Photographing fireworks is a little tricky. It takes some trial and error to get your settings right, but by the time you figure it all out, the show might be over. Knowing what to expect ahead of time can make the difference between blurry shots and fireworks photos that make viewers ooh and aah. Use this guide to prepare for your next celebration or festival.
Get to your destination early enough to find a good viewing spot before the crowds arrive. Anticipate where fireworks will appear in the sky and move around to eliminate possible obstructions like trees or power lines. If you don’t know exactly where to go, ask other spectators where the fireworks usually burst. Make sure you have all the equipment you need and start thinking about the settings you’d like to use.
Most photographers watch fireworks from ground level. Change locations to get above the display. You might not be able to afford a chartered helicopter, but going up in a skyscraper or climbing up to the top of a hill can give you a viewing angle that others don’t usually see.
Think About Your Composition
Once you’ve chosen a good location for viewing the fireworks show, think about the composition you’d like to capture. How will you make your photos interesting? As with any photography, you’ll want to include objects or people of interest in some of your shots to avoid bland compositions. Try including a city skyline or spectators in your images. Or, zoom in to capture small details of individual fireworks.
Zooming into a small part of a firework gives a more abstract perspective to your fireworks photos.
Turn Off the Flash
Before choosing any other camera settings, make sure to disable your flash. A flash will only illuminate items that are a short distance in front of you, and it will most likely annoy other spectators.
Put the Camera on a Tripod
Unless you’re doing experiments to create squiggly lines and intentional blurring, you’ll want your camera stabilized on a tripod. You’ll be using long exposure times, so hand-holding your camera is probably not a good option. Use the built-in self-timer or a remote to trigger the shutter without jostling the camera.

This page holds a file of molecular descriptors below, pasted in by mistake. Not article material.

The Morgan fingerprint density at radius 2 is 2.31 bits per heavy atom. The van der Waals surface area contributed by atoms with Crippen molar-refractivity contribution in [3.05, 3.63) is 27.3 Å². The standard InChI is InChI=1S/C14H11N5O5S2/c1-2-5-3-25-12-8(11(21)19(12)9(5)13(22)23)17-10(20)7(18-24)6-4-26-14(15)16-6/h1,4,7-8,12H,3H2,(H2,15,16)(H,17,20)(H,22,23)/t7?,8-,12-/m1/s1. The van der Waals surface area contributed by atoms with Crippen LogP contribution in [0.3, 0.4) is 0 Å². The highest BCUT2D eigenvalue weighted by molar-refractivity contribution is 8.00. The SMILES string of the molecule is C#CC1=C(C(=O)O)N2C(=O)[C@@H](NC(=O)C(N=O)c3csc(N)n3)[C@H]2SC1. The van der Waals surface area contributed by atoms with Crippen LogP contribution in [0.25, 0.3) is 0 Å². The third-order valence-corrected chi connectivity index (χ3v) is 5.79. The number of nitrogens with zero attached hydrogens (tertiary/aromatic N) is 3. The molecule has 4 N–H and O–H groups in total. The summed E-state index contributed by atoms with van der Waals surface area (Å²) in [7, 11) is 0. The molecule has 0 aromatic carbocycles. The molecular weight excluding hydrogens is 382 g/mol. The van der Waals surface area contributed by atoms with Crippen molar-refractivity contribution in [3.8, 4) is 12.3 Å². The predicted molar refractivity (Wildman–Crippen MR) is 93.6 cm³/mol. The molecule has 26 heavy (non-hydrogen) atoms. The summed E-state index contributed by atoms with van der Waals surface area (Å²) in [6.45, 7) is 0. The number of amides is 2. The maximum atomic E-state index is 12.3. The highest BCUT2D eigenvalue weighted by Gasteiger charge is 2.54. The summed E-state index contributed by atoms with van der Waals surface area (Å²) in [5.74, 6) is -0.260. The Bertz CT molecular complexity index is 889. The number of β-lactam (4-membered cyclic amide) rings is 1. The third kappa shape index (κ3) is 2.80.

Occasionally, you’ll want to intentionally move your camera for creative shots like this one, but more often than not, you’ll want to keep your camera as still as possible when taking pictures of fireworks.
Use Manual Mode
If your camera is in auto exposure mode, it’s going to choose settings to override the darkness in your scene. Switch to manual mode so you can set your exposure to leave the sky dark and use long shutter speeds that will capture fireworks bursting in the air. Manual focus will also help with getting the right spot in focus in dark conditions.
Using manual focus and a large aperture to create bokeh adds an interesting flavor to pictures of fireworks.
Choose a Low ISO
To reduce grain, keep your ISO to a low setting. Start at ISO 100 and only change it if it’s necessary for achieving your desired shutter speed.
Set the Shutter Speed
Shutter speed is the most crucial setting when it comes to photographing fireworks. If the shutter speed is too fast, you’ll miss the best parts of the fireworks. If it’s too long, you risk overexposing the image. Two seconds is a good starting point for shutter speed. Check your results to see if the fireworks bursts are being captured how you’d like them, then adjust accordingly.
One trick that experienced photographers use is bulb exposure. For this, you’ll need a remote for your shutter. Open the shutter as you hear a firework being shot into the air. Then keep the shutter open until the firework has finished exploding.
Getting shutter speed just right results in breathtaking, luminous fireworks images.
Bring a Flashlight
A flashlight or headlamp is useful for adjusting your camera settings after dark. It will also assist with packing up after the show; you don’t want to leave any of your gear behind.
Go to as many fireworks shows as possible to gain lots of experience and to experiment with different settings.
You can practice with fireworks by photographing other illuminations at night. Practice with home fireworks, sparklers, or even glow sticks to get familiar with shutter speeds that properly expose lights against a dark sky.
If you don’t have a fireworks display happening near you, make your own show using sparklers or small home fireworks.
Planning ahead for photographing fireworks displays lets you maximize your time experimenting during the show. The less you have to troubleshoot, fiddle with settings, and change location, the more you’ll have time to get awesome photos of beautiful bursts of light.